Wednesday 7 June 2023

For Queen & NATO: Listing Denmark’s Recent Weapons Purchases

By Stijn Mitzer and Joost Oliemans
Much attention has been devoted to Poland's defence spending boost (not the least through our dedicated article) that is set to provide the country the largest army in the European Union. [1] Other NATO members are making an attempt to follow suit, with Romania currently embarking on a smaller but similarly ambitious rearmament programme. The combined efforts of these countries will ultimately see the acquisition of thousands of MBTs and infantry fighting vehicles (IFVs) and more than a thousand self-propelled guns (SPGs) and multiple rocket launchers (MRLs). Considering these impressive numbers, it is perhaps easy to forget the efforts of smaller nations like Denmark, the Baltic States and the Netherlands at significantly modernising and expanding the capabilities of their armed forces.

Denmark in particular has sought to expedite the process with which it acquires military equipment, accelerating to a pace previously unthinkable for defence projects in Europe. Though the number of weapons systems acquired is anything but spectacular – especially compared to countries like Poland – they remain vital for the security of NATO in their own right. Several of these acquisitions introduce new capabilities entirely, while others make up for capabilities lost since the conclusion of the Cold War. For Denmark, this has included its submarine service (2004), MRLs (2004), SAM systems (2005) and tactical unmanned aerial vehicles (2006). In order to pay for the new acquisitions, Denmark has significantly increased its defence budget and even abolished a public holiday to boost military spending. [2] [3]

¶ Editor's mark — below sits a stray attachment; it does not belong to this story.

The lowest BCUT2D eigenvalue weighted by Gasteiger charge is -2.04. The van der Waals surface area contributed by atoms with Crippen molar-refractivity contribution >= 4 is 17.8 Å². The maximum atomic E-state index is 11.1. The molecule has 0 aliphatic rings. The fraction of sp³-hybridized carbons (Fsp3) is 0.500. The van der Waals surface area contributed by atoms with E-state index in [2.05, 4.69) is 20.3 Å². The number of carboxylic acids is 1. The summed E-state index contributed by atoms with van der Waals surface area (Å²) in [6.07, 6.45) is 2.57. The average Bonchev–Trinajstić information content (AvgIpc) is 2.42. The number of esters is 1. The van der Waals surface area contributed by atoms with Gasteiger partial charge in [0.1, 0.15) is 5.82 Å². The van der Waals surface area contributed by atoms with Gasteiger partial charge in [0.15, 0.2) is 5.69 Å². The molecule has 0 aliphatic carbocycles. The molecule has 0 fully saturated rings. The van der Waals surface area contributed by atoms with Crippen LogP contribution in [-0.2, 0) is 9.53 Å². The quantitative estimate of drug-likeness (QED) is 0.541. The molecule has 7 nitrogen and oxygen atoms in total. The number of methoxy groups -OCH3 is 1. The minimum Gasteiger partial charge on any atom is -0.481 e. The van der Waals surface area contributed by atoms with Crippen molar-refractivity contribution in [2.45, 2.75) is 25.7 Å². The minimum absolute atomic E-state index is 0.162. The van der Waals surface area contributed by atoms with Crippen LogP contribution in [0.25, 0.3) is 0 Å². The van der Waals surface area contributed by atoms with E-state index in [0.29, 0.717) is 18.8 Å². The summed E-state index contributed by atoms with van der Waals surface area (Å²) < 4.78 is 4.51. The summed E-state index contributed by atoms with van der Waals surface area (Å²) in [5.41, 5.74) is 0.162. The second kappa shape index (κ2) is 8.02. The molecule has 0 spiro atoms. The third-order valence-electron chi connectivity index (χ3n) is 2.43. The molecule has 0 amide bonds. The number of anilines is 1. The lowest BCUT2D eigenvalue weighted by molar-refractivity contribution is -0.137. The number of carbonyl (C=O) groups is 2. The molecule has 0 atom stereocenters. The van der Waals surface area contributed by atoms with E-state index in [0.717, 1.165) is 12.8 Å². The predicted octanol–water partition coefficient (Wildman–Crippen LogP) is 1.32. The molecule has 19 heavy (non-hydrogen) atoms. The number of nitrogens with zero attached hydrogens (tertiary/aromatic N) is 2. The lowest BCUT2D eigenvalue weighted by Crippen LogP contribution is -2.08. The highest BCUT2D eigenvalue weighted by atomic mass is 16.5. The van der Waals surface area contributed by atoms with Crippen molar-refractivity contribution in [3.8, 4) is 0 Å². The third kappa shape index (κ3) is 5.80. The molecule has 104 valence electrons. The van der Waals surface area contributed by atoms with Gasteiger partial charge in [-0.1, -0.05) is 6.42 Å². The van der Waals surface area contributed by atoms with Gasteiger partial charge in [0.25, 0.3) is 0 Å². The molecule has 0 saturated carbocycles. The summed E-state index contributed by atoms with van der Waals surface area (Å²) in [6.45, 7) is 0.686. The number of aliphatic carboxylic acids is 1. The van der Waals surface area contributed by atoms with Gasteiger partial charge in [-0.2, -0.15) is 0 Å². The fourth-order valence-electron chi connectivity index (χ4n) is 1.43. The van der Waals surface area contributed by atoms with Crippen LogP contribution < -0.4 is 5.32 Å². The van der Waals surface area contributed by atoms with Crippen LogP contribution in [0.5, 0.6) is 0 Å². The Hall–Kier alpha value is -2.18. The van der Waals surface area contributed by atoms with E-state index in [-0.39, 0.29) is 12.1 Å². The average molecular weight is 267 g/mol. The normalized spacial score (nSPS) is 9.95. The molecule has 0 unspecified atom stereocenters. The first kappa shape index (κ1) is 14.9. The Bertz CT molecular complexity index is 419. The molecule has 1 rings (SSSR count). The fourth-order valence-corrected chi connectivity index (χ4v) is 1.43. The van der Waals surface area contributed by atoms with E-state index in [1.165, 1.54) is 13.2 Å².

In service of a population of just under six million, the Danish Armed Forces are comparatively small. As a seagoing nation that also bears the responsibility for the defence of the Faroes and Greenland (both autonomous countries within the Kingdom of Denmark), Denmark does operate a sizeable navy consisting of five frigates and eight offshore patrol vessels (OPVs). In contrast, the future fighter composition of the Danish Air Force is to consist of only 27 F-35 fighter aircraft. The Danish Army fields one mechanised brigade of 4.000+ troops that can be deployed in the framework of NATO on short notice. This force can be strengthened with a supplementary force of up to 4.000 troops. Furthermore, up to 20.000 troops can be mobilised in the form of conscripts and Home Guard volunteers should the need ever arise. [4]
While the commitment of one mechanised brigade (at least in the initial stages of a conflict) might not seem much, the Danish Army's 1st Brigade is notably more fleshed out than similar formations around Europe. Rather than increasing the size of its standing forces, Denmark has recently opted to increase the strength of the 1st Brigade through the acquisition of Israeli-made PULS MRLs, ground-based air defence systems and electronic warfare systems. These systems will supplement a force consisting of 44 Leopard 2A7DK MBTs, 44 CV9035DK IFVs, 300+ Piranha V APCs and 19 ATMOS 2000 SPGs (which were purchased in 2023 to replace the 19 Caesar 8x8 SPGs donated to Ukraine). When not fully deployed, the brigade's units can also be deployed individually to enhance the firepower of other NATO armies.